U.S. Department of Agriculture: Tribal Colleges Research Grants Program
The Tribal Colleges Research Grants Program (TCRGP) aims to: (1) Enhance the institutional infrastructure and faculty expertise in planning and carrying out appropriate applied research projects that address concerns and needs of tribal and reservation communities; (2) Forge better institutional and faculty collaborations with other land-grant institutions as well as with the U.S. Department of Agriculture (USDA) Agricultural Research Service (ARS) and other research institutions of higher learning; (3) Address the food, agricultural, natural resources, and human sciences (FANH) concerns of reservation communities through scientific inquiry and discovery; and (4) Give American Indian students better prospects for employment and educational achievement by engaging them in laboratory and/or field research domestically or internationally in the food, agriculture, and natural resource sciences.
TCRGP also focuses on development of leadership skills, knowledge, and qualities that are necessary to prepare students to be globally competitive with other students for agricultural and related careers in the private sector, government, and academia. TCRGP intern-focused applications must demonstrably incorporate a leadership development component that equips students with technical and leadership abilities upon graduation. Specific activities may include:
- Developing practical applications to increase understanding of leadership roles, including critical thinking, problem solving, and communication skills; ethics and professionalism; and working in teams
- Connecting the academic classroom experience with daily leadership roles and organizational activities
- Providing opportunities for mentoring and shadowing
- Organizing leadership academies, workshops, trainings, etc.
- Area of Expertise. This grant seeks to enhance existing research completed or near completed for TCRGP New Discovery and Applied Faculty/Community grants that have been awarded in the past five years. It is designed for 1994 Land-grants that have or are developing focused areas of expertise in one or more of the FANH sciences. This grant is intended to support a research endeavor where existing research, extension, and education resources have already developed some level of expertise in an areas that is important to their students and communities they serve.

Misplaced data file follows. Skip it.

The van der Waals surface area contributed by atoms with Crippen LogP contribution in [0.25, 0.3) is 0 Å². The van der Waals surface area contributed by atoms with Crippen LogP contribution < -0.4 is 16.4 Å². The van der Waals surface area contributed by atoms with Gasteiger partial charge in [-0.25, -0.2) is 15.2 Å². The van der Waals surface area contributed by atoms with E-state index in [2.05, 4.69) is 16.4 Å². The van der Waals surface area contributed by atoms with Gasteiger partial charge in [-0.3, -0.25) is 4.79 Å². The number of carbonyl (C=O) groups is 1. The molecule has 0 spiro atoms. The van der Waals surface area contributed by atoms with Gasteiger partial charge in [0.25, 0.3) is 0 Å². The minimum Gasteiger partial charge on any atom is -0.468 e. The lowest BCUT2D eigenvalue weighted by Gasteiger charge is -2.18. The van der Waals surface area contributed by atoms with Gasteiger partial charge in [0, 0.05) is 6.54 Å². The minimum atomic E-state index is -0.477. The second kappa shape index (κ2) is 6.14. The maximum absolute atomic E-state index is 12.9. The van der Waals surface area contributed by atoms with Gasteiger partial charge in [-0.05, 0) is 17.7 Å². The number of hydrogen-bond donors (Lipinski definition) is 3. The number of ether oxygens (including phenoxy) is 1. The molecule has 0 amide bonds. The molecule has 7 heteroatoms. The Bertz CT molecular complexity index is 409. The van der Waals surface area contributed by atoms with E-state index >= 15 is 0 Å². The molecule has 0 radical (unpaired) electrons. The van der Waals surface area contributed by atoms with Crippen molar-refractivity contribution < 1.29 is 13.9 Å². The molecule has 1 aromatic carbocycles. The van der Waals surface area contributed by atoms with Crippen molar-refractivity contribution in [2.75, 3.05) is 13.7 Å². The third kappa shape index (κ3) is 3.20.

- New Discovery-Regular. These projects should be on a level of research complexity that could lead to an enhancement in the body of scientific knowledge and problem solving on relevant issues. Applicants are expected to possess robust research capacity and faculty expertise to conduct scientific inquiry. Proposed projects are expected to meet the standards of scientific rigor recognized by the greater research community. Research undertakings should be at a standard where results may help solve problems of a regional, state, or national level. Data and results should be of a quality appropriate for submission to a peer-reviewed journal. New Discovery projects are also expected to offer meaningful research involvement for 1994 land-grant institution students.
- Applied Faculty/Community Research. Funds support faculty and student research that addresses practical community needs and opportunities. Investigations should result in knowledge or best practices useful to the tribal community and readily available to college extension offices, teaching faculty, and community development organizations. Research may be on skillful adaptations of existing knowledge to address unique community needs requiring a culturally sensitive approach.
- Student Research. Funds support students in designing and implementing their own research projects. Project Directors and research collaborators will mentor and train students in research ethics, scientific method, data collection and analysis, presenting posters, and publicly sharing research findings. Funded projects should lead to an increase in the number of American Indian students participating in research and gaining scientific skills and knowledge.
All applications must include one of four research partners from the list below. The application must contain a signed collaboration agreement indicating the role the partner will play. Additional partnerships are optional. Approved collaborators are:
- An 1862 or 1890 land-grant institution
- The USDA Agricultural Research Service (ARS) headquarters, state, or regional laboratory
- A Non-land-grant College of Agriculture (NLGCA)
- A forestry school funded under the McIntire-Stennis Cooperative Forestry Research Program
Amount: Approximately $3,700,000 is available to make up to awards dependent upon funding option, as follows:
- Area of Expertise grants award a maximum of $500,000
- New Discovery – Regular grants award a maximum of $220,000
Capacity Building Option
- Applied Faculty/Community grants award a maximum of $95,000
- Student Led Research grants award a maximum of $60,000
Eligibility: Tribal Colleges or Universities designated as 1994s under the Equity Educational Land-Grant Status Act of 1994.
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